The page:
FDA to consider COVID-19 vaccine for young kids

Moderna submitted data to the Food and Drug Administration (FDA) on Thursday to get two low-dose shots of the COVID-19 vaccine approved for children younger than 6.

More children were hospitalized with COVID-19 during January’s omicron variant outbreak than at any other time during the pandemic. 

The FDA restricted Moderna’s vaccine to adults, citing a concern about a rare heart inflammation side effect in teen boys. The agency said it will publicly debate the evidence next week.

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What do the data show? The company study of 6,700 kids ranging from 6 months to 5 years old reported two quarter-strength Moderna shots triggered high levels of virus-fighting antibodies, the same amount proven to protect young adults.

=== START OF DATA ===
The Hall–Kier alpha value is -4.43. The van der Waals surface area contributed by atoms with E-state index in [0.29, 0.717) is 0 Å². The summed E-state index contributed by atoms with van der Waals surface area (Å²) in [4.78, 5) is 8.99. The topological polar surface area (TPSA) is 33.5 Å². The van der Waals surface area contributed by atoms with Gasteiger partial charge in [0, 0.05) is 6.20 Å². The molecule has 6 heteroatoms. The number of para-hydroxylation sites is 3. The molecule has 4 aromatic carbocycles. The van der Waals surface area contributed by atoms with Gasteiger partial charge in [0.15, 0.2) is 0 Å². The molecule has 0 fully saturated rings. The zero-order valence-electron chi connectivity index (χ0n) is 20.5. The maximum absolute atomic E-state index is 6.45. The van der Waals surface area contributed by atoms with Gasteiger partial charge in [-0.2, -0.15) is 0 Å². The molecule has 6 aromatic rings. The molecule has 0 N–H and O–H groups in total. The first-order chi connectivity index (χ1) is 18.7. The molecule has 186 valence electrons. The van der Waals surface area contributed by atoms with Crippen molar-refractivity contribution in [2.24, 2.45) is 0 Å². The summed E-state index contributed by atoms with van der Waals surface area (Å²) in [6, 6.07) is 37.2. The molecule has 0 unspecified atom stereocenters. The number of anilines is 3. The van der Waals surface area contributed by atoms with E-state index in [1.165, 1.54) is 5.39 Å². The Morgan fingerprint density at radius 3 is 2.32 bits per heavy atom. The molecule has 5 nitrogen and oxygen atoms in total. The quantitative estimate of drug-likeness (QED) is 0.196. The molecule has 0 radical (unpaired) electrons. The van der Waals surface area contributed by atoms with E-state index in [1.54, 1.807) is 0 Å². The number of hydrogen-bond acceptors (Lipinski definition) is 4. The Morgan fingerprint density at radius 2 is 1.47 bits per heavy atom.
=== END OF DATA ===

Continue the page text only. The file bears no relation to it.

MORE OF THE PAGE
Moderna said the doses were about 40% to 50% effective at preventing symptomatic COVID-19 in children younger than 6. The study did not report any serious side effects, and the shots triggered fewer high fevers than other routine vaccinations. 

Pfizer tried to get authorization for a two-dose COVID-19 vaccine for children in this age group last year, but it changed course and decided to work on a three-dose regimen when studies showed two doses were not very effective.

It’s unclear how many parents would agree to giving the COVID-19 vaccine to children so young. Just 28 percent of children ages 5-11 have been fully vaccinated since the FDA authorized the first coronavirus shot for them in October.

This story originally appeared in WORLD. © 2022, reprinted with permission. All rights reserved.

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